Lila Downs’ music is otherworldly, and not just in the metaphorical sense.
It’s true she can transport listeners to an aural world of lush, layered sound. But Downs’ music — particularly her mesmerizing vocals — also takes listeners to a literal world, one inhabited by outsiders: Indians living in “Spanish” Mexico, Mexicans of all backgrounds who “cross over” into the United States, even persons of mixed ethnic and cultural heritage — such as Downs herself.
Downs, the child of a Mixtec Indian mother and an artist/biologist father from the United States, understands the complexities of crossing borders — geographic and otherwise. She has lived in California, Michigan and Oaxaca, Mexico, where her mother was born. No doubt, Downs’ own experiences influenced her most recent CD, Border, released on the Narada label.
“The focus of the CD is on migration,” Downs explains. “It includes songs that speak in political ways about the issue, and as well songs that address the longings and desires of people that are separated by migration and start new lives.”
Local world-music fans will no doubt hear several songs from the new disc when Downs brings her interesting blend of ballads, Mixtec folk songs and Latin-influenced sounds to Asheville for the first time.
She’ll likely perform the CD’s first song, “Mi Corazon Me Recuerda” (My Heart Reminds Me). On it, Downs sings, “My heart reminds me that I must cry for the time that has passed, the time passing now … I am the time that is passing.” Grief for what is gone is a common theme on Border.
Other songs on the CD tackle the complicated concept of what it means to be an American. Track 7, a medley that includes Woody Guthrie’s “Pastures of Plenty” and the classic “This Land is Your Land,” would make Guthrie proud. The medley concludes with a brief song written by Downs and bandmate Paul Cohen, titled, simply, “Land.” In it, Downs asks, “When did you come to America the free?/Who are your ancestors, what is your creed?/Who is the father, and the son, and the ‘we’?/Where is the spirit that sought liberty?”
In “Transit,” Downs mourns lost places and lost loves. “I cry for my beloved homeland/because I am so far away/with a saddened soul/I also cry for her/the one who is lost/and I, lost for her.” However, overemphasizing the lyrics — regardless how compelling — is probably a mistake where Downs’ music is concerned: She falls into the intriguing category of performers whose voices qualify as instruments. A classically trained singer, she can send her pipes into the rafters on one song, then follow it with a hip-hop-influenced piece where she’s almost rapping.
Downs sings primarily in Spanish, though she occasionally does a song in her mother’s Mixtec language (and sometimes sings in English). Backing her on the current tour are Celso Duarte on Veracruzan harp, guitar and violin; Paul Cohen on piano, saxophone and clarinet; Patricia Pinon on cajon (a South American percussion instrument); Carlos Garcia on Latin percussion; and “Lu” on bass. According to Downs, her new CD is more of an electric venture than Tree of Life, her 2000 release.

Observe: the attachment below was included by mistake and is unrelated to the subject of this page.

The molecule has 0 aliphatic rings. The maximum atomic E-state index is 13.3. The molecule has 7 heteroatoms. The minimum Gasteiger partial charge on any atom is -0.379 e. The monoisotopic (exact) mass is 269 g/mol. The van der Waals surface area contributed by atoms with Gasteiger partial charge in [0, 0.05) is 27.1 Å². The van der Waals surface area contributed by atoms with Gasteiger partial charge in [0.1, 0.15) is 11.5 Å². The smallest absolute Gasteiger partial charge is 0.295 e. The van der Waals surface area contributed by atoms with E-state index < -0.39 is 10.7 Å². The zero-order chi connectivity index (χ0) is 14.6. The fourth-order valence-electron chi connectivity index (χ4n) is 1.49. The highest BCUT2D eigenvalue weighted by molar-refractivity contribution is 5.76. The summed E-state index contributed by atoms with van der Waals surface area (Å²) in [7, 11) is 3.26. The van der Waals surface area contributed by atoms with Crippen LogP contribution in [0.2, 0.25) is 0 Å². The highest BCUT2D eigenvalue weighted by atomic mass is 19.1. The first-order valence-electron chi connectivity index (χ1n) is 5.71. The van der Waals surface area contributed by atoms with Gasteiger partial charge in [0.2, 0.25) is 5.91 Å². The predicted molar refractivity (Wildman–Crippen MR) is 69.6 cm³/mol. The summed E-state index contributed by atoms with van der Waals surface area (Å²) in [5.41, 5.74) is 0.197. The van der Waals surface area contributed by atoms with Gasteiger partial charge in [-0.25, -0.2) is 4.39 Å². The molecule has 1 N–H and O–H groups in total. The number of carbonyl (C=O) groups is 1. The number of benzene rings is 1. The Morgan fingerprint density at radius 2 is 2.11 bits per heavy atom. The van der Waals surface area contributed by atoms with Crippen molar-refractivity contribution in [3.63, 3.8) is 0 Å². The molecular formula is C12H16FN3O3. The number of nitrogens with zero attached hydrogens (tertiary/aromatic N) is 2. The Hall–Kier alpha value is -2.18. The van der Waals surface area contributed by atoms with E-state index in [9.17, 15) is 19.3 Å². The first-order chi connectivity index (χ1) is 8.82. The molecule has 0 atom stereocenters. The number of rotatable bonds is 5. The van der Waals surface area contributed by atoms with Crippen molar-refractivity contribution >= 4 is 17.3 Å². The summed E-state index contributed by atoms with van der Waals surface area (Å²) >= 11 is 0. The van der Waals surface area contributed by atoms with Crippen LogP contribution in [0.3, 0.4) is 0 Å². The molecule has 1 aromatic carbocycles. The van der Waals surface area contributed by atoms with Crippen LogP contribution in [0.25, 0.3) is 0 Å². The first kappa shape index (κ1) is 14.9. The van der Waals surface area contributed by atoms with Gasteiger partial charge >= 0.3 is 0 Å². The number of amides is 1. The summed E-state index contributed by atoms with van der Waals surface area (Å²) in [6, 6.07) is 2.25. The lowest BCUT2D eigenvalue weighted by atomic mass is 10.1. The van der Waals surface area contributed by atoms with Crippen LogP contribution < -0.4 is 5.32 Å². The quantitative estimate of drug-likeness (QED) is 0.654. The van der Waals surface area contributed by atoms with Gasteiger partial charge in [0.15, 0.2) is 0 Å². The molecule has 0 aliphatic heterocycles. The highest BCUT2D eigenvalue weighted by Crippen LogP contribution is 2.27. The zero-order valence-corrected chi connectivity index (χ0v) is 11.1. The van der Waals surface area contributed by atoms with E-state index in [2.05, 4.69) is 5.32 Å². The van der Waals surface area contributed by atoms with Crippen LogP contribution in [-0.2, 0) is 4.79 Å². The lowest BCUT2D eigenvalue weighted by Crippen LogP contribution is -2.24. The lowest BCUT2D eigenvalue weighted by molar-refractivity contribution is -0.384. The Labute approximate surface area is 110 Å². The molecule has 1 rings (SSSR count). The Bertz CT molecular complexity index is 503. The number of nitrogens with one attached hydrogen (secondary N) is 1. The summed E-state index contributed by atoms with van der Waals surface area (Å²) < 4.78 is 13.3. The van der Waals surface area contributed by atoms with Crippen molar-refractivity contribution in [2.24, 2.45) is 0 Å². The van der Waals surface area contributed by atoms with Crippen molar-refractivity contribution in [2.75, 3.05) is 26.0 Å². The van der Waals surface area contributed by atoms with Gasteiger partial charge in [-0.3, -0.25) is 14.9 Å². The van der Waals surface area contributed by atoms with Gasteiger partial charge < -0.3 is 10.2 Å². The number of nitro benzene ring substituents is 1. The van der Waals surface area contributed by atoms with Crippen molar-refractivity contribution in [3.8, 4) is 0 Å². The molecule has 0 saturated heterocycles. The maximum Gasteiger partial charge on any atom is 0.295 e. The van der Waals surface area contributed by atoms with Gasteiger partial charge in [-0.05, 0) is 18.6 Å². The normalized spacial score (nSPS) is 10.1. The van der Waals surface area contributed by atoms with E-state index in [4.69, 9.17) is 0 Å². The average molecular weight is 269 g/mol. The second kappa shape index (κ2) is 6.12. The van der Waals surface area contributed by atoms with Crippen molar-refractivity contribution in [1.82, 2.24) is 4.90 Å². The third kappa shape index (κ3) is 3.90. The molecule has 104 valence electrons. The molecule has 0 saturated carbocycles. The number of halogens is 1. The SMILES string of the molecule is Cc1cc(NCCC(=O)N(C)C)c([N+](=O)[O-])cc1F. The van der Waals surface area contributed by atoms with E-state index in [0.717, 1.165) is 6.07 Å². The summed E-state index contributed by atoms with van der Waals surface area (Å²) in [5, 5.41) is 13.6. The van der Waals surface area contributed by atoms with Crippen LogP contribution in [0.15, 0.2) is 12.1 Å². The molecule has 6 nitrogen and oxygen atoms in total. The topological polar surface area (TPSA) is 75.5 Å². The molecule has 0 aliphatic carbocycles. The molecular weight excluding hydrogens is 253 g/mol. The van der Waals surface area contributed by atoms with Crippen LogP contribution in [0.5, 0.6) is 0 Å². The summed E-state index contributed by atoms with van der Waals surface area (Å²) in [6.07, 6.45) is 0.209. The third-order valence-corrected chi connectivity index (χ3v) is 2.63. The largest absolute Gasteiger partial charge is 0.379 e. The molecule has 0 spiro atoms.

“Musically, we have incorporated more … electric guitar and more emphasis on percussion,” says Downs. Another strong emphasis on Border is the bass line, a powerful undercurrent in several songs. “Smoke,” which recounts a massacre, features an especially strong bass line that helps gird the harrowing story.
As powerful as the bass and percussion work may be, however, Downs’ voice is the lasting presence.
“She’s probably one of the most passionate singers out there in the world-music scene today,” says show promoter Mark Fields, who owns downtown Asheville’s A Faraway Place. “Her songs come so close to the heart and to her personal experiences, and she performs them with such feeling that it definitely comes through to the audience.”
Those experiences involved a life lived alternately in Mexico, California and Minnesota. Along the way, Downs earned dual degrees in voice and anthropology from the University of Minnesota, though she took a break halfway through to follow the Grateful Dead for two years. While she has said she had no money to actually attend Dead concerts during this time and existed on the periphery with other trust-fund-lacking Deadheads, she insists she still enjoys their music, and that she “especially miss[es] the sense of community that surrounded their performances.” Maybe that’s part of the reason Downs puts so much of herself in her own performances, viewing them as more opportunities to sing than financial coups.
“We hope that the public will enter the music and come away moved,” she says.